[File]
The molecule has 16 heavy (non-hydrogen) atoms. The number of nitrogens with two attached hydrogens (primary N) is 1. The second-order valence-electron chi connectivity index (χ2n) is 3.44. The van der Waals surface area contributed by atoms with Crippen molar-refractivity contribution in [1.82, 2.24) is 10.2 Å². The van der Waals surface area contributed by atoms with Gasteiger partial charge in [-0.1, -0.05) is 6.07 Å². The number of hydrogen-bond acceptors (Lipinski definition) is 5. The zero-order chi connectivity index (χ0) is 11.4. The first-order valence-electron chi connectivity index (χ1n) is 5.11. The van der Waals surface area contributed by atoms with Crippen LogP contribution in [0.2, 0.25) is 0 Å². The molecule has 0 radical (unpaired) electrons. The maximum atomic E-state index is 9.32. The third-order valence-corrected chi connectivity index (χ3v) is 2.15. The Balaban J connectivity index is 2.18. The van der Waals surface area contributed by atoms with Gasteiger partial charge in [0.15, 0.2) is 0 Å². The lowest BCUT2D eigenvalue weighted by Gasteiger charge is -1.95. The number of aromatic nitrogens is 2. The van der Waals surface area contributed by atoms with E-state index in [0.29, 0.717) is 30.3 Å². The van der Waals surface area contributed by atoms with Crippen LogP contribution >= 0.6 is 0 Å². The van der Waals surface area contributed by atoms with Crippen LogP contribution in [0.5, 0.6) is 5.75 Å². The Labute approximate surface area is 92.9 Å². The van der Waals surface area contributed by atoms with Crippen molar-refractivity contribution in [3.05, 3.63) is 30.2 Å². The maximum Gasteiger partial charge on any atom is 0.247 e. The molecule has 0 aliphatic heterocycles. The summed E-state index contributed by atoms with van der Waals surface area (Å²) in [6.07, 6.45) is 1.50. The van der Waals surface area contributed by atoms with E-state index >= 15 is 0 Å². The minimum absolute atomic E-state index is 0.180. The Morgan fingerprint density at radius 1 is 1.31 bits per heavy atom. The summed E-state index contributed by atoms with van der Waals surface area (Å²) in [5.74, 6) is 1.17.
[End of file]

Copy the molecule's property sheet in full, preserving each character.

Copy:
The molecule has 16 heavy (non-hydrogen) atoms. The number of nitrogens with two attached hydrogens (primary N) is 1. The second-order valence-electron chi connectivity index (χ2n) is 3.44. The van der Waals surface area contributed by atoms with Crippen molar-refractivity contribution in [1.82, 2.24) is 10.2 Å². The van der Waals surface area contributed by atoms with Gasteiger partial charge in [-0.1, -0.05) is 6.07 Å². The number of hydrogen-bond acceptors (Lipinski definition) is 5. The zero-order chi connectivity index (χ0) is 11.4. The first-order valence-electron chi connectivity index (χ1n) is 5.11. The van der Waals surface area contributed by atoms with Crippen LogP contribution in [0.2, 0.25) is 0 Å². The molecule has 0 radical (unpaired) electrons. The maximum atomic E-state index is 9.32. The third-order valence-corrected chi connectivity index (χ3v) is 2.15. The Balaban J connectivity index is 2.18. The van der Waals surface area contributed by atoms with Gasteiger partial charge in [0.15, 0.2) is 0 Å². The lowest BCUT2D eigenvalue weighted by Gasteiger charge is -1.95. The number of aromatic nitrogens is 2. The van der Waals surface area contributed by atoms with E-state index in [0.29, 0.717) is 30.3 Å². The van der Waals surface area contributed by atoms with Crippen LogP contribution >= 0.6 is 0 Å². The van der Waals surface area contributed by atoms with Crippen LogP contribution in [0.5, 0.6) is 5.75 Å². The Labute approximate surface area is 92.9 Å². The van der Waals surface area contributed by atoms with Crippen molar-refractivity contribution in [3.05, 3.63) is 30.2 Å². The maximum Gasteiger partial charge on any atom is 0.247 e. The molecule has 0 aliphatic heterocycles. The summed E-state index contributed by atoms with van der Waals surface area (Å²) in [6.07, 6.45) is 1.50. The van der Waals surface area contributed by atoms with E-state index >= 15 is 0 Å². The minimum absolute atomic E-state index is 0.180. The Morgan fingerprint density at radius 1 is 1.31 bits per heavy atom. The summed E-state index contributed by atoms with van der Waals surface area (Å²) in [5.74, 6) is 1.17.